Introduction of Async, Await and Actors in Swift

Since the release of Xcode 13, Swift introduced several new keywords. The most anticipated ones could be asyncawait and actor. In this blog, I would like to talk about these new features in Swift and discuss the reasons why and how these new features would benefit us so much in our implementation of asynchronous.

Async Await Actor

Async/Await

It is a very normal practice that we start some operations or tasks concurrently. For example, network calls, database read/write etc. These tasks might take longer time; however, you don’t want them to block your whole app operation. Therefore, concurrency is one of the basic requirements of an app.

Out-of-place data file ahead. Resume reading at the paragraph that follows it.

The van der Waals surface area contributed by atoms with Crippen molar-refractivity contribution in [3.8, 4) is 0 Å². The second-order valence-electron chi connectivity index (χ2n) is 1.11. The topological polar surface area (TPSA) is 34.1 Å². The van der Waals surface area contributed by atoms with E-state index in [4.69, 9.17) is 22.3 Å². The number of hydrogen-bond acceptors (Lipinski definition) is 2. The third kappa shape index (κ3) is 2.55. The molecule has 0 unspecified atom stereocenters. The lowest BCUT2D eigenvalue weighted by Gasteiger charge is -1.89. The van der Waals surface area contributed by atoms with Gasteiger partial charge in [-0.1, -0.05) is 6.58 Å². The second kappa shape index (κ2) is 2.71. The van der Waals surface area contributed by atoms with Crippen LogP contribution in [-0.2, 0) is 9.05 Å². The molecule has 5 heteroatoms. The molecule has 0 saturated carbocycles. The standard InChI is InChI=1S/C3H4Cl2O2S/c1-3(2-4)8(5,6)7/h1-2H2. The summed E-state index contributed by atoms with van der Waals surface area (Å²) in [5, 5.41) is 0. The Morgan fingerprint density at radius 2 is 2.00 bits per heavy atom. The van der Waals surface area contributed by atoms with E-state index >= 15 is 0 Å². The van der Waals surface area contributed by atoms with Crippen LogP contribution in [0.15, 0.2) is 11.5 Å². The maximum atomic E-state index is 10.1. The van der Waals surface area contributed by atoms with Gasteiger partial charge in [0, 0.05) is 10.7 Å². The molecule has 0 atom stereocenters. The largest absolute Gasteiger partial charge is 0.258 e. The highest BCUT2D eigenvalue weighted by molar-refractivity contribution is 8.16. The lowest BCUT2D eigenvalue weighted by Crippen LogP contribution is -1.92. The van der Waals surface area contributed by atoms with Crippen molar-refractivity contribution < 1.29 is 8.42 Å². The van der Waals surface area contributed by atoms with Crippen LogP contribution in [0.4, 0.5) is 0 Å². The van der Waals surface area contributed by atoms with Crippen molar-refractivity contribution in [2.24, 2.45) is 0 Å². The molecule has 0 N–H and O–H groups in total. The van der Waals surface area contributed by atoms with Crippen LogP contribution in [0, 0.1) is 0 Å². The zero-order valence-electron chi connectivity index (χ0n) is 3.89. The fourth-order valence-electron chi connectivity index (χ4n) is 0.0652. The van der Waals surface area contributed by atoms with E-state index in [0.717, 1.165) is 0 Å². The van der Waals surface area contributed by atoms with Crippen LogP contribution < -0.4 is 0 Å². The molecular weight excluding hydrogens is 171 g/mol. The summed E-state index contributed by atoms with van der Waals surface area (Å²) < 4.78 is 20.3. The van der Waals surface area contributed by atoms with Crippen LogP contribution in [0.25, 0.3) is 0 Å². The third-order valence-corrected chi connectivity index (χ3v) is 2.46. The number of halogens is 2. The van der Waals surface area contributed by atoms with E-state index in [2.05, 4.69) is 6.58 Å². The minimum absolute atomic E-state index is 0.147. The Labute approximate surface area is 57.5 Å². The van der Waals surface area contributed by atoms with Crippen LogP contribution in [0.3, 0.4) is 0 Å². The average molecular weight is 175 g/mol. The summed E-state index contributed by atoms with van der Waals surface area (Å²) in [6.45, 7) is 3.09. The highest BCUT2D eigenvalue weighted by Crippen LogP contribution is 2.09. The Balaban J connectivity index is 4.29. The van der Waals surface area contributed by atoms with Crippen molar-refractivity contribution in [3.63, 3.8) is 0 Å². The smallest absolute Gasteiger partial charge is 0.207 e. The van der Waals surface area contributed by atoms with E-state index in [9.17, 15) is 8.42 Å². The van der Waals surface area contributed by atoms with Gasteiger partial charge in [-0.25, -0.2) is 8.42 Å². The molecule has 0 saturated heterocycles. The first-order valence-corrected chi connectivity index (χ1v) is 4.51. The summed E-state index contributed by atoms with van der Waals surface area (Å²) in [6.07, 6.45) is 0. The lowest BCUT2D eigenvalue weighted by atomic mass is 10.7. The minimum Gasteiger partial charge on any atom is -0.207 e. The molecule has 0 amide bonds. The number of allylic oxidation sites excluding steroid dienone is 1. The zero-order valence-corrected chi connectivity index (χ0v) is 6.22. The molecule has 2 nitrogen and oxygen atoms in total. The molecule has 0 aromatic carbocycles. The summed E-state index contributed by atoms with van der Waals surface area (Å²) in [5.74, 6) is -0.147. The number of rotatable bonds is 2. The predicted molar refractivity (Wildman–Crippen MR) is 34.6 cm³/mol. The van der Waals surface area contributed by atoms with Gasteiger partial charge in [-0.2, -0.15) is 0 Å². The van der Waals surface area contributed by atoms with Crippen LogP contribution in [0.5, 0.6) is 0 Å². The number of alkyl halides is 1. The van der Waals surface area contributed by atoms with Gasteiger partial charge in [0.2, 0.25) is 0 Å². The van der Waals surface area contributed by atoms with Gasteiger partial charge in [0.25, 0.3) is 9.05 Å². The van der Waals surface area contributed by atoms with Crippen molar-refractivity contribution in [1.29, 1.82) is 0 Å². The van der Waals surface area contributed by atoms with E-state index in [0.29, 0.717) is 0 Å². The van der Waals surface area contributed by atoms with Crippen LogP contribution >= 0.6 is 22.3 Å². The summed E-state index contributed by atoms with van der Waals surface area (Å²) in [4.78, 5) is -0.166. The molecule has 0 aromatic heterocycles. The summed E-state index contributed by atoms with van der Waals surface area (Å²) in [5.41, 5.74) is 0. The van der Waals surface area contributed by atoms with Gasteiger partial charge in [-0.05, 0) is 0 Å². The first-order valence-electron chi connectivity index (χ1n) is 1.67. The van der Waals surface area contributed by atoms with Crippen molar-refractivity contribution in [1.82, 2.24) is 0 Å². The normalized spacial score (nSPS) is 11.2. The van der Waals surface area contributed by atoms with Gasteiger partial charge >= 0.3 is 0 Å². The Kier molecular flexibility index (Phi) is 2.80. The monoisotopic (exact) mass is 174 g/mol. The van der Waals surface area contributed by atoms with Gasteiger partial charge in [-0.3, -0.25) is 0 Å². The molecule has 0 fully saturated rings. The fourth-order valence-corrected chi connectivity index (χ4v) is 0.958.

In order to take on some tasks in an asynchronous way and tell if these have been completed, we have to use callbacks beforehand.

For example we have a multiply function which recognises input_a and input_b as integers. Using callback to deliver the product (return value) of the multiplication, we can add a two seconds delay to simulate network latency.

multiply callback function
// implementation of multiply function with callbacks
func multiply(_ input_a: Int, _ input_b: Int, completion: @escaping(Int) -> Void){
    DispatchQueue.main.asyncAfter(deadline: .now() + 2.0 ){
        completion(input_a * input_b)
    }
}

For call this function:

usage of callback
multiply(23) { result in
    // your implementation
    print(result) //expected result = 6
}

Everything looks fine up to this point. However, in the reality, there are a lot of complicated operations taking place during an asynchronous process.
This kind of processes might also initialize others:
For example by using the provided multiply function, we want to calculate 2 x 3 x 4 x 5.